How to Increase your Tennis Strategy IQ
When it comes to playing tennis, the old adage, Simpler is better, is a great approach to take when learning what it takes to improve your Tennis Strategy IQ. But, like anything in life, there is always the opportunity to overcomplicate it, so let's keep it simple!
Tennis Strategy: Understanding How Tennis is played
"Tennis is played first with Mind and Eyes,
Second with your feet and lastly with your Hands"- Jose Higueras
Many split-second decisions ( eyes & mind) are made during a tennis point, and the first decision starts when you hit a shot.
The moment a shot is made, both players focus on the quality of the executed stroke. Is it offensive, defensive, or neutral? The player who hit the shot will watch the effects of the shot and begin to move (feet) into position to either take advantage (offensive) or prepare to cover the court if a weak shot has been hit ( defense) or hold court position if it was a neutral shot.
At the same time, the player receiving the ball will react and decide and immediately move (feet) to get into position to hit the next shot and make a tactical decision on where to hit the next shot (hands).
For instance, if your opponent has hit a deep ball that moves you deep into the backcourt, more than likely, the right decision will be to respond with a deep crosscourt shot. While on the other hand, if the ball were to land short in your court, you may decide to move forward (offensive)and hit the response down the line to open the court with the hope of putting your opponent in a defensive position.
This cycle of decision-making, movement, and shot execution takes place on every stroke hit during a match. The more you practice game situations and compete, the better your decision-making will become.
The undeniable link between Tennis Stroke Fundamentals and the ability to execute your plan
Confidence reigns supreme in tennis. Confidence in your game and the knowledge of your strengths and weaknesses allow you to approach every shot with the belief that the ball will go where you want it to go. For this to happen, you need to trust your shot and trust your fundamentals. Sound stroke fundamentals will provide you the ability to hit your strokes with confidence. If this is not the case, it will be very difficult to develop a personal gamestyle or execute a sound on- court tennis strategy. In short, the better your stroke fundamentals, the more likely you will have the confidence to execute your game plan!!!
I urge you to engage in developing proper stroke mechanics and make time to practice and play. In addition, seek out a Certified Tennis Coach (PTR or USPTA) to help develop and improve your game to master speed, spin, depth, height, and location of your shots, and you will be on your way to improving your overall ability to execute your personal tennis game style and tennis strategy.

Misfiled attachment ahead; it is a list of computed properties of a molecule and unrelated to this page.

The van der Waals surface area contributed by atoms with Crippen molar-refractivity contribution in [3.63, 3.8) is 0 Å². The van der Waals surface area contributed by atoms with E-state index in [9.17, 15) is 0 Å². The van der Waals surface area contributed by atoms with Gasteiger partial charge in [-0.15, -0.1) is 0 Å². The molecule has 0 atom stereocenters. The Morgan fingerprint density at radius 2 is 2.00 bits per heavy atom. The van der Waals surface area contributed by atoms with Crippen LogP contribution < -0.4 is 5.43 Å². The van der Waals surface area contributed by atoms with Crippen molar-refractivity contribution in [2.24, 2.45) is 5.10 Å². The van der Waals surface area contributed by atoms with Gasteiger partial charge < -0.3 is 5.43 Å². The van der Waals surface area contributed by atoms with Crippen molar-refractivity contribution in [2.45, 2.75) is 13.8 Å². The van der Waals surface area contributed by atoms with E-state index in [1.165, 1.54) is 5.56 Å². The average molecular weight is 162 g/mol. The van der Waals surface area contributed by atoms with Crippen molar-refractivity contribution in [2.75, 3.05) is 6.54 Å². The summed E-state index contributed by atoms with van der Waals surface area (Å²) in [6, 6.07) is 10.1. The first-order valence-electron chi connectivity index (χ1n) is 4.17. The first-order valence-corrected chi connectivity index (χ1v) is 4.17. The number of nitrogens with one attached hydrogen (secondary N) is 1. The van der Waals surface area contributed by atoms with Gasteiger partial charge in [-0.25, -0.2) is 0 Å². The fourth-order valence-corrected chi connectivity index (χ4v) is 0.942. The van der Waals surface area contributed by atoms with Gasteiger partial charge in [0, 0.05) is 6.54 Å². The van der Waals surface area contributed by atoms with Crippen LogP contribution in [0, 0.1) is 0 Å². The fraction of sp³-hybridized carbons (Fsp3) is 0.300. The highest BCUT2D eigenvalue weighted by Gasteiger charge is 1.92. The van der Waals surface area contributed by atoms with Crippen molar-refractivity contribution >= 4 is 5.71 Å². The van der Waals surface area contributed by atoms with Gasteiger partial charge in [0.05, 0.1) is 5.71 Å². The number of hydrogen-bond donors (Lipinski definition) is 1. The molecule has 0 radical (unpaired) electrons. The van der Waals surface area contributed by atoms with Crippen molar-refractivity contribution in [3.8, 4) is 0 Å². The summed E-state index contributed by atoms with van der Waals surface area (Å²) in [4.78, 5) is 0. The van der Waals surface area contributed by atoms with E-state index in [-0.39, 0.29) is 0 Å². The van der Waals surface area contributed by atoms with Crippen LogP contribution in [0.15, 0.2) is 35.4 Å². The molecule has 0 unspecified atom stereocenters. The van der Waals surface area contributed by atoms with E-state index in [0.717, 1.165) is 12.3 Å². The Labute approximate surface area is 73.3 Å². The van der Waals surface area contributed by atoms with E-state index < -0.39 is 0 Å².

Understanding the Tennis Court
A tennis court is a rectangle that is 78 feet long and 36 feet wide ( for singles play, the court is 27 feet wide). The net is 36 inches high in the middle and is 42 inches high at the net posts. Now, why would I be sharing this information with you? Well, it's really quite simple. The geometry of the court provides us with some simple clues of high percentage tennis and will boost your tennis IQ immediately.
Take the net out of play
The net is higher on the sidelines than down the middle-so where is the easiest place to hit your forehand or backhand? If you answered across the middle of the net, you're right! That's because there is 6 more inches of clearance for your shot. "Never over, never in. Never in, Never Win" If you can take the net out of play, you are well on your way to increasing your Tennis strategy IQ.
Crosscourt to control the tennis court
Understanding the geometry of the court will help you better understand how to improve your tennis IQ. Because the tennis court is a rectangle ( 78 x 36), the court is 4.5 feet longer on the crosscourt than down the line, so you have more space to hit your shots into the court. Hitting Crosscourt is a high percentage shot and has less risk involved than hitting down the line. In addition, if you can control the crosscourt rally with consistency, spin, and depth, the more likely you are to receive a weak ball from your opponent that you can attack! Less risk and more reward!
Tennis Strategy: Down the line to take advantage
Of course, it's not possible to hit every shot crosscourt and to take advantage of your opponents' weak shots, and to get them moving, you need to be able to hit to the open court, which often is down the line. Now, remember when hitting a shot down the line, the court is 4.5 feet shorter, and the net is 6 inches, which means that having the ability to control the ball's pace, height, and spin will be important. What is also important is to know when to hit the ball down the line. In general, changing the direction of an incoming ball is when many unforced errors occur, but there are a few things to minimize the risk.
- Change the direction of a cross-court shot to down the line when your opponent hits it short in the service box.
- Change direction when you can use your stronger side to hit it down the line ( I prefer my forehand).
- Change direction when you can attack your opponents' weakness by hitting it down the line.
- Put more emphasis on spin and ball control rather than hitting it with pace and power.
- Avoid the temptation to try to hit an outright winner, and please do not aim for the line. Pick a target with good margin from net and lines.
I hope these simple tips can help you improve your tennis IQ and help you develop the skills and confidence to become a better tennis player.